Pregnancy discrimination claims on the rise
Thirty-five years ago, the Pregnancy Discrimination Act became a groundbreaking law that made pregnancy discrimination in the workplace illegal. Unfortunately, many private sector employers have found ways to circumvent the law, and pregnant women are still being denied reasonable job accommodations or forced out of their job. The Pregnant Workers Fairness Act — reintroduced in the Senate on May 14 — would do much to protect workers and their families from this shameful discrimination. To learn more about this reintroduced legislation, and to share in the conversation, go to the Pregnancy Discrimination Act Community page on the AAUW website
On March 31, Leslie McCall, sociology professor and fellow at the Institute for Policy Research at Northwestern University, published an article in the New York Times that defined key factors underlying the gender pay gap. I found this article to be helpful in framing the compensation inequities women face in America. Here’s a synopsis:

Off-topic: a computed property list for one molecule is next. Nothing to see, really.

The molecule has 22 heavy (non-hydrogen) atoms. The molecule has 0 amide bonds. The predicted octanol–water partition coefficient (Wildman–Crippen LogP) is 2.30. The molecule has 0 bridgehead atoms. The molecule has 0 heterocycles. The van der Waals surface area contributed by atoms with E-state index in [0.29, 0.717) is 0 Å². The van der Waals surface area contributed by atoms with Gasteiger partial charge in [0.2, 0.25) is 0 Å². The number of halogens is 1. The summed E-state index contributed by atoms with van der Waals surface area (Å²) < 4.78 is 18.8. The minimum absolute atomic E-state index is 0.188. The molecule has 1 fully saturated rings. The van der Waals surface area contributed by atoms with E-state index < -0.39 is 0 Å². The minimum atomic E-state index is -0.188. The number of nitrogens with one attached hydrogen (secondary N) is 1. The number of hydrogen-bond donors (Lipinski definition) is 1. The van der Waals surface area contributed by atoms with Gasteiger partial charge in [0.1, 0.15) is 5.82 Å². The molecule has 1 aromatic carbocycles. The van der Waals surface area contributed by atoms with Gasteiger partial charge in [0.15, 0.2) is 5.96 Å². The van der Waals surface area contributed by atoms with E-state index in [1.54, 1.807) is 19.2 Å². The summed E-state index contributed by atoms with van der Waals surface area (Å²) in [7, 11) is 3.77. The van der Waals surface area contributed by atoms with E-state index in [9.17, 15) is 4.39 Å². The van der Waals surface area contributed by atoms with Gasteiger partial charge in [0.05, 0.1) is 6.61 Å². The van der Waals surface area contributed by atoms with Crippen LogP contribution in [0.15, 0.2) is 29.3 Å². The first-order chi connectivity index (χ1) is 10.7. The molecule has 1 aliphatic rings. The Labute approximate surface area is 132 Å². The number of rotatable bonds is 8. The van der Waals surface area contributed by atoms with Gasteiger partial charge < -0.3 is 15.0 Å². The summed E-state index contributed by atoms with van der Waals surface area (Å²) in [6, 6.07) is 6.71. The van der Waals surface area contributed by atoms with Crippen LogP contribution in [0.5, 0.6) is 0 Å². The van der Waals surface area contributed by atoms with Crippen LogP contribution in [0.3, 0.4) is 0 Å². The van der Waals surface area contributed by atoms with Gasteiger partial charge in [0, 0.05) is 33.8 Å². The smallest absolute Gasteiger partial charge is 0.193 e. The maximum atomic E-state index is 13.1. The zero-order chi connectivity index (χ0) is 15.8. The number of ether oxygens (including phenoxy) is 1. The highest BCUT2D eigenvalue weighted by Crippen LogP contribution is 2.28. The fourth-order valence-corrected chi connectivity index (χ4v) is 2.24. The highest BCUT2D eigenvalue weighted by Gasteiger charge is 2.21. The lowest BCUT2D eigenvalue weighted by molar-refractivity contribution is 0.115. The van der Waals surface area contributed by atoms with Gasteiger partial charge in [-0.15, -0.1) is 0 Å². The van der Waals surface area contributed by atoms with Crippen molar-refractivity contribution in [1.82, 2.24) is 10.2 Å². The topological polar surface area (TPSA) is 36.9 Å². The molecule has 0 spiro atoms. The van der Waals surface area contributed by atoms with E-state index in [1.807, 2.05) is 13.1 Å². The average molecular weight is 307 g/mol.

Examining women’s and men’s earnings over time and at different pay levels can provide a context for understanding how the overall economy is impacting and contributing to the gap. It can also show how the reasons for the gap vary importantly by pay level.
Here are some key factors impacting private sector and non-union compensation with regard to gender pay equity.
· Women are more likely than men to work minimum-wage jobs. This means that the gender pay gap will increase when the minimum wage decreases, and vice versa.